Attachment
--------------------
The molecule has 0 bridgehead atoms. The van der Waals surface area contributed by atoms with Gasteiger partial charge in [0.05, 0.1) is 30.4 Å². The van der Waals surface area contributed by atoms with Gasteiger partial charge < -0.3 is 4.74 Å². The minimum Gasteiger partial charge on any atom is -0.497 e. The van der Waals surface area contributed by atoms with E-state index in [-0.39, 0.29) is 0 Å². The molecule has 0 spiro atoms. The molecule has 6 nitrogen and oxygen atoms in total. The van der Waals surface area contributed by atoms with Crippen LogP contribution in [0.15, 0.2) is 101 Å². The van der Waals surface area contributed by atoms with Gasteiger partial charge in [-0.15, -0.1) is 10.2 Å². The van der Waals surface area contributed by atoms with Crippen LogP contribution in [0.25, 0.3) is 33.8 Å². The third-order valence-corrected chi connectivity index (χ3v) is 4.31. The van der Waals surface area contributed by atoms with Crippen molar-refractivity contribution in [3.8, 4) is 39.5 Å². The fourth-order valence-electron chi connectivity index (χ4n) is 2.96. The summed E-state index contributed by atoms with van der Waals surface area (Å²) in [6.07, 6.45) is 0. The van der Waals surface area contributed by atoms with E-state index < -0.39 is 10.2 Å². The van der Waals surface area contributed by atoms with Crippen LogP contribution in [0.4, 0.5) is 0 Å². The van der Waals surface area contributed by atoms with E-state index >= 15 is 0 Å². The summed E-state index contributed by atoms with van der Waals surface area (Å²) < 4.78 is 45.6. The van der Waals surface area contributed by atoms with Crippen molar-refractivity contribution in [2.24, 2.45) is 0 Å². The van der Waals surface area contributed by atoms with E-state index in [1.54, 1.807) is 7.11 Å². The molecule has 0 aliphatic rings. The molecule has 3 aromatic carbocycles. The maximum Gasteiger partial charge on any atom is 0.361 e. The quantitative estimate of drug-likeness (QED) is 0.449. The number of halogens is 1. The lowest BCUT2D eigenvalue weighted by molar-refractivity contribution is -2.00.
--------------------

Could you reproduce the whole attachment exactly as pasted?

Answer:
The molecule has 0 bridgehead atoms. The van der Waals surface area contributed by atoms with Gasteiger partial charge in [0.05, 0.1) is 30.4 Å². The van der Waals surface area contributed by atoms with Gasteiger partial charge < -0.3 is 4.74 Å². The minimum Gasteiger partial charge on any atom is -0.497 e. The van der Waals surface area contributed by atoms with E-state index in [-0.39, 0.29) is 0 Å². The molecule has 0 spiro atoms. The molecule has 6 nitrogen and oxygen atoms in total. The van der Waals surface area contributed by atoms with Crippen LogP contribution in [0.15, 0.2) is 101 Å². The van der Waals surface area contributed by atoms with Gasteiger partial charge in [-0.15, -0.1) is 10.2 Å². The van der Waals surface area contributed by atoms with Crippen LogP contribution in [0.25, 0.3) is 33.8 Å². The third-order valence-corrected chi connectivity index (χ3v) is 4.31. The van der Waals surface area contributed by atoms with Crippen molar-refractivity contribution in [3.8, 4) is 39.5 Å². The fourth-order valence-electron chi connectivity index (χ4n) is 2.96. The summed E-state index contributed by atoms with van der Waals surface area (Å²) in [6.07, 6.45) is 0. The van der Waals surface area contributed by atoms with E-state index < -0.39 is 10.2 Å². The van der Waals surface area contributed by atoms with Crippen LogP contribution in [0.4, 0.5) is 0 Å². The van der Waals surface area contributed by atoms with E-state index >= 15 is 0 Å². The summed E-state index contributed by atoms with van der Waals surface area (Å²) < 4.78 is 45.6. The van der Waals surface area contributed by atoms with Crippen molar-refractivity contribution in [2.24, 2.45) is 0 Å². The van der Waals surface area contributed by atoms with E-state index in [1.54, 1.807) is 7.11 Å². The molecule has 0 aliphatic rings. The molecule has 3 aromatic carbocycles. The maximum Gasteiger partial charge on any atom is 0.361 e. The quantitative estimate of drug-likeness (QED) is 0.449. The number of halogens is 1. The lowest BCUT2D eigenvalue weighted by molar-refractivity contribution is -2.00.